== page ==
September 4th, 2012
You Got the Criminal. But What About the Bystander?
A 70-year-old man arrives via emergency services with an acute inferior MI. Despite hypertension and hyperlipidemia, he is physically fit, not diabetic, and has normal renal function. A drug-eluting stent is placed in his dominant right coronary artery. At the time of primary angioplasty, bystander disease is detected at the LAD/D1 junction, involving both vessels. The D1 stenosis is as severe as the LAD stenosis (≈80%).
A dobutamine stress echocardiogram, performed as an outpatient about a month later, is clearly positive for ischemia in the LAD and diagonal territories, and the patient experiences some chest discomfort at peak stress. An exercise stress test is not performed. The patient is asymptomatic during activities of daily living and denies having any angina.
1. Do you manage the patient medically?
2. Do you stent his LAD coronary artery?
3. Do you offer him a left-internal mammary artery bypass graft to his LAD?
September 10, 2012
Aggressive medical therapy with lipid management, beta-blockade, ACE inhibition, aspirin, and other antianginals, as well as cardiac rehabilitation, should be the cornerstone of this patient’s management. The COURAGE and BARI-2D trials support this practice as safe and effective.
However, in an “asymptomatic” patient, the issue of survival benefit becomes primary. Some suggest, on the basis of observational studies, that revascularization may be superior to optimal medical management if relief of the ischemic burden is substantial (e.g., 10%-20% of the myocardium). Furthermore, exercise-related parameters such as those included in the Duke treadmill score are also useful in assessing prognosis from the CAD burden. Therefore, an exercise stress test should be performed to better define the ischemic threshold, territory at risk, and any symptoms. If there are high-risk features of the exercise stress test, the patient should be offered revascularization as adjuvant therapy to achieve a mortality benefit.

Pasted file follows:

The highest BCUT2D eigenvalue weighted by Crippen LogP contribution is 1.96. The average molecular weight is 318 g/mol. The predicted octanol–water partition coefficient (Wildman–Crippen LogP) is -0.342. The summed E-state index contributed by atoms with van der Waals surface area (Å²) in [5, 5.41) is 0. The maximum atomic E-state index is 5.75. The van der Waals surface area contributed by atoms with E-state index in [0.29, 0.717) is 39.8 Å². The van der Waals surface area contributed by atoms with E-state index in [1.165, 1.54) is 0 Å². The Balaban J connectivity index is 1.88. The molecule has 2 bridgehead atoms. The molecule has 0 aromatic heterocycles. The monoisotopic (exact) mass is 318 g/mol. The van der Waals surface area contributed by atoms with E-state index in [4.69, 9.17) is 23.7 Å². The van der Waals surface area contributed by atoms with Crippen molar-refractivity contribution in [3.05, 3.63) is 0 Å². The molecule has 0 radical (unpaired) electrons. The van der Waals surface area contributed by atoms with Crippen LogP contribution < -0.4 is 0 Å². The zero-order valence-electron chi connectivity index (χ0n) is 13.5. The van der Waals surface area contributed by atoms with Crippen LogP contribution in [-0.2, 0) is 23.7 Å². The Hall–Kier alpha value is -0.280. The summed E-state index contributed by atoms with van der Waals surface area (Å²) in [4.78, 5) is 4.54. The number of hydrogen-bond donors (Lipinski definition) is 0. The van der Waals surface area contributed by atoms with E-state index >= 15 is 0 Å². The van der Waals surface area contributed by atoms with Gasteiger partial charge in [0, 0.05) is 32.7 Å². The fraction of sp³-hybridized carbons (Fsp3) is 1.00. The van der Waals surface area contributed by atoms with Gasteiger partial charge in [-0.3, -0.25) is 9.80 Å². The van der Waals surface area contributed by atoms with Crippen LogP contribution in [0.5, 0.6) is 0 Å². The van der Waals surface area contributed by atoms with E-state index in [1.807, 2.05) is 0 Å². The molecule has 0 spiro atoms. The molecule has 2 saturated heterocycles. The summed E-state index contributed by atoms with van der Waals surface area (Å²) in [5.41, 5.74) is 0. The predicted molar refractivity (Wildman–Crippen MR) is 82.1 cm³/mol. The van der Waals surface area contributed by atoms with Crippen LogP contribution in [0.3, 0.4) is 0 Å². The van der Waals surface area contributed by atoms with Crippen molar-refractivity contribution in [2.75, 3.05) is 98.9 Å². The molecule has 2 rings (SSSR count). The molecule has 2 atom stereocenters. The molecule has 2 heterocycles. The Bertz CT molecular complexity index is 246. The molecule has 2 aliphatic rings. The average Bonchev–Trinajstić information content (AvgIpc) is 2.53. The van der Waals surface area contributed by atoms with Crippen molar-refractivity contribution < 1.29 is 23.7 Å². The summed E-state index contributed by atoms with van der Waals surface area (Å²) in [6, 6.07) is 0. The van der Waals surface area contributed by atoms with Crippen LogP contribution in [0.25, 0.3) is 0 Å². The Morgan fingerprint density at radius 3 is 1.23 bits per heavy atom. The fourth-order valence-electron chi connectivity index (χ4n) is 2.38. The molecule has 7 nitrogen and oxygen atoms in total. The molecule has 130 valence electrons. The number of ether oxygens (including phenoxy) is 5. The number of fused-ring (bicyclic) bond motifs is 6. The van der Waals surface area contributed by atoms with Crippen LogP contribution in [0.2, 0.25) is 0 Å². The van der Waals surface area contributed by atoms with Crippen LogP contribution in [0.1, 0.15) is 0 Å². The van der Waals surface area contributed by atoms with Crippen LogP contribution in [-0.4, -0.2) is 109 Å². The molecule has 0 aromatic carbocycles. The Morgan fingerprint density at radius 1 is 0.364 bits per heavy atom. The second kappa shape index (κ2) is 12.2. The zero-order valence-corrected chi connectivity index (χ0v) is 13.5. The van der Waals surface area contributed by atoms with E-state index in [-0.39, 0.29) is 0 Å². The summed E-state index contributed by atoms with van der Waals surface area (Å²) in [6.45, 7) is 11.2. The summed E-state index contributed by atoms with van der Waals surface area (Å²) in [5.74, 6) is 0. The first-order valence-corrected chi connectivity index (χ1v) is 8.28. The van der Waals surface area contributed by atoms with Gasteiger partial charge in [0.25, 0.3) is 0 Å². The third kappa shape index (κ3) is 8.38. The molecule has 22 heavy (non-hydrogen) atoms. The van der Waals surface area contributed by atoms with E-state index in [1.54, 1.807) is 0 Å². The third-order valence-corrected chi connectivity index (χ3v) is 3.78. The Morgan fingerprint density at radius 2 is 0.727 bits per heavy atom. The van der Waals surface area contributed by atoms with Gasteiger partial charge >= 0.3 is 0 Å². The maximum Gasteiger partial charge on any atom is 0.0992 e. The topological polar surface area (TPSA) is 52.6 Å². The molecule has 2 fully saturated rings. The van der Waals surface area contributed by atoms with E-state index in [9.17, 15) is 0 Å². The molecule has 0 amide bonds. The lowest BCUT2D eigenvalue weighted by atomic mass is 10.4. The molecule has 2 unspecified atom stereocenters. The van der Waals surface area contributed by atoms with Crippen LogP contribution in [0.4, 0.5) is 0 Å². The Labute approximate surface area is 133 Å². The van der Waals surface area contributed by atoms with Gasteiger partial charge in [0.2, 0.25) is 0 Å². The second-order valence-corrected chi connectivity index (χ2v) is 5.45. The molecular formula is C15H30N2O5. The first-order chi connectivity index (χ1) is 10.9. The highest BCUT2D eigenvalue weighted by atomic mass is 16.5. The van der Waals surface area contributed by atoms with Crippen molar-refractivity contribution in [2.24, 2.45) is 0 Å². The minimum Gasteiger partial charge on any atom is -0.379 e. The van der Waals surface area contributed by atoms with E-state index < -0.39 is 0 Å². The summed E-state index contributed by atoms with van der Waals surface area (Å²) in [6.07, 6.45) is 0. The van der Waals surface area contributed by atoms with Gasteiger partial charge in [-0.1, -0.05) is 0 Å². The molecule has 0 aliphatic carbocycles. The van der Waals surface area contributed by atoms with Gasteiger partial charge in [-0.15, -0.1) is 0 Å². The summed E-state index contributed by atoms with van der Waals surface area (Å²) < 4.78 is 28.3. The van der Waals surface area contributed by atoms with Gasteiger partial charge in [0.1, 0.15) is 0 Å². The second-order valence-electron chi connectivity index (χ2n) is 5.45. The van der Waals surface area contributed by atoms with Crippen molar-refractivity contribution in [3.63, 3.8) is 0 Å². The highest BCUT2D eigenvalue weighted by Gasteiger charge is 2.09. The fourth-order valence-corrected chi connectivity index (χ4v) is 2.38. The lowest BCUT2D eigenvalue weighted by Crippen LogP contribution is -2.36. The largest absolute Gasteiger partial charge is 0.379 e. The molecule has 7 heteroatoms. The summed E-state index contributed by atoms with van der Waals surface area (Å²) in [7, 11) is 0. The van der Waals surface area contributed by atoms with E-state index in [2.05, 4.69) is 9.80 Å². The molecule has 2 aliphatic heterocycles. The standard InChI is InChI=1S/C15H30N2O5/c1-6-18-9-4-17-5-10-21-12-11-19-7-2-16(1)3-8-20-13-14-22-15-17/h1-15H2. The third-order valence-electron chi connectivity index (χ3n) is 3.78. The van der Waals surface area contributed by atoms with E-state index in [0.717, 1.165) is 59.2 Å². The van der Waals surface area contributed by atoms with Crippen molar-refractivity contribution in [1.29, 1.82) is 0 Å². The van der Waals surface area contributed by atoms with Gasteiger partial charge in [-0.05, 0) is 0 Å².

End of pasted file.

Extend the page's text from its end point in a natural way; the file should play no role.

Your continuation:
Deciding between PCI versus CABG for bifurcation LAD disease is highly individualized and depends greatly on the expertise of the surgeon or interventionalist, the technical nature of the anatomy, the patient’s comorbidities, and patient and physician preferences. At our institution, the coronary anatomy would be reviewed by both surgeon and interventionalist as to their technical ability to treat the disease. Interventionalists routinely address complex bifurcation disease, but the spectrum of comfort and expertise can range widely.
The 2009 Appropriateness Use Criteria for Revascularization recommend revascularization either for advanced symptoms or a large ischemic burden, even in the absence of significant symptoms. However, many asymptomatic clinical scenarios when the ischemic burden is intermediate received uncertain recommendations for appropriateness, so clinical judgment becomes paramount.
The ISCHEMIA trial will, hopefully, further clarify the role of revascularization on the basis of noninvasive testing rather than after angiography is performed. Soberingly, many patients who go on to coronary angiography do not undergo a noninvasive assessment for ischemic heart disease.
September 14, 2012
I thank Dr. Fang and everyone else who contributed comments. This case provoked much debate at our institution. I offered the patient the three options (optimal medical therapy, PCI, or CABG) and explained the uncertainty of his case. We finally settled on PCI.
The patient underwent an uncomplicated PCI to the LAD with a 2.5-mm x 18-mm drug-eluting stent, post-dilated with a 2.75-mm balloon. The diagonal branch was wired, and using kissing balloons the ostial lesion was dilated with an acceptable result. The patient is well and undergoing cardiac rehabilitation.
Although no published data support this approach, and I am usually conservative, I felt uncomfortable leaving this lesion. I look forward to the results of the ISCHEMIA trial, which I hope will clarify the issue.